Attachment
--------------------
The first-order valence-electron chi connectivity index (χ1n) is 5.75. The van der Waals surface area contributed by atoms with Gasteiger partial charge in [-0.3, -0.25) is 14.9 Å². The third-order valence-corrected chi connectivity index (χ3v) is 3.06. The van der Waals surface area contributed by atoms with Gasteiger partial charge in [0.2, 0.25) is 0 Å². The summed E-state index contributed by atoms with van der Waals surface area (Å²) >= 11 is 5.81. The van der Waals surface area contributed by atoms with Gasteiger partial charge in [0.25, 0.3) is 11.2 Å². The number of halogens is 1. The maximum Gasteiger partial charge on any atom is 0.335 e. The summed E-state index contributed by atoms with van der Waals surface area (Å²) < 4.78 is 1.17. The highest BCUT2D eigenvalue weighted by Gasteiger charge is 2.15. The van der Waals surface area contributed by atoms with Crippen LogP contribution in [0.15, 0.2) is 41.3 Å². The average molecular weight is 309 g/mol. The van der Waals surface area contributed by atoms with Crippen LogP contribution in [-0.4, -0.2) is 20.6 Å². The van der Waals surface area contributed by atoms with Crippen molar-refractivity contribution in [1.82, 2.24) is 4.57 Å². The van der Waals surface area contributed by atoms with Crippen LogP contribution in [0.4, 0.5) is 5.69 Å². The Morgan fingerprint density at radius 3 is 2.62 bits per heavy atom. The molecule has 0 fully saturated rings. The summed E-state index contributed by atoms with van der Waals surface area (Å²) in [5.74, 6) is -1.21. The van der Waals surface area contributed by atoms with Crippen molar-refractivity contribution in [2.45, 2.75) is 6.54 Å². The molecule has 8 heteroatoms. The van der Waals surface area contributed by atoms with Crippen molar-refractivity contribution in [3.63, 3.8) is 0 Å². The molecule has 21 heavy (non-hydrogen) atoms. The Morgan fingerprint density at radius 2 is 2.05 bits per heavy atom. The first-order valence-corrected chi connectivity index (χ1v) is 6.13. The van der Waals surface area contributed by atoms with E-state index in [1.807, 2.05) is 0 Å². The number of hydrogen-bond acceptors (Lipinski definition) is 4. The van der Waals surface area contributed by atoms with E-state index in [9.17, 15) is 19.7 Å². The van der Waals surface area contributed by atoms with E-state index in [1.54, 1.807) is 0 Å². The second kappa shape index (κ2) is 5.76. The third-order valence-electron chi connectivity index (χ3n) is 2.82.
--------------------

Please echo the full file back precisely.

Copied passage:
The first-order valence-electron chi connectivity index (χ1n) is 5.75. The van der Waals surface area contributed by atoms with Gasteiger partial charge in [-0.3, -0.25) is 14.9 Å². The third-order valence-corrected chi connectivity index (χ3v) is 3.06. The van der Waals surface area contributed by atoms with Gasteiger partial charge in [0.2, 0.25) is 0 Å². The summed E-state index contributed by atoms with van der Waals surface area (Å²) >= 11 is 5.81. The van der Waals surface area contributed by atoms with Gasteiger partial charge in [0.25, 0.3) is 11.2 Å². The number of halogens is 1. The maximum Gasteiger partial charge on any atom is 0.335 e. The summed E-state index contributed by atoms with van der Waals surface area (Å²) < 4.78 is 1.17. The highest BCUT2D eigenvalue weighted by Gasteiger charge is 2.15. The van der Waals surface area contributed by atoms with Crippen LogP contribution in [0.15, 0.2) is 41.3 Å². The average molecular weight is 309 g/mol. The van der Waals surface area contributed by atoms with Crippen LogP contribution in [-0.4, -0.2) is 20.6 Å². The van der Waals surface area contributed by atoms with Crippen molar-refractivity contribution in [1.82, 2.24) is 4.57 Å². The van der Waals surface area contributed by atoms with Crippen LogP contribution in [0.4, 0.5) is 5.69 Å². The Morgan fingerprint density at radius 3 is 2.62 bits per heavy atom. The molecule has 0 fully saturated rings. The summed E-state index contributed by atoms with van der Waals surface area (Å²) in [5.74, 6) is -1.21. The van der Waals surface area contributed by atoms with Crippen molar-refractivity contribution in [2.45, 2.75) is 6.54 Å². The molecule has 8 heteroatoms. The van der Waals surface area contributed by atoms with Crippen molar-refractivity contribution in [3.63, 3.8) is 0 Å². The molecule has 21 heavy (non-hydrogen) atoms. The Morgan fingerprint density at radius 2 is 2.05 bits per heavy atom. The first-order valence-corrected chi connectivity index (χ1v) is 6.13. The van der Waals surface area contributed by atoms with E-state index in [1.807, 2.05) is 0 Å². The number of hydrogen-bond acceptors (Lipinski definition) is 4. The van der Waals surface area contributed by atoms with E-state index in [9.17, 15) is 19.7 Å². The van der Waals surface area contributed by atoms with E-state index in [1.54, 1.807) is 0 Å². The second kappa shape index (κ2) is 5.76. The third-order valence-electron chi connectivity index (χ3n) is 2.82.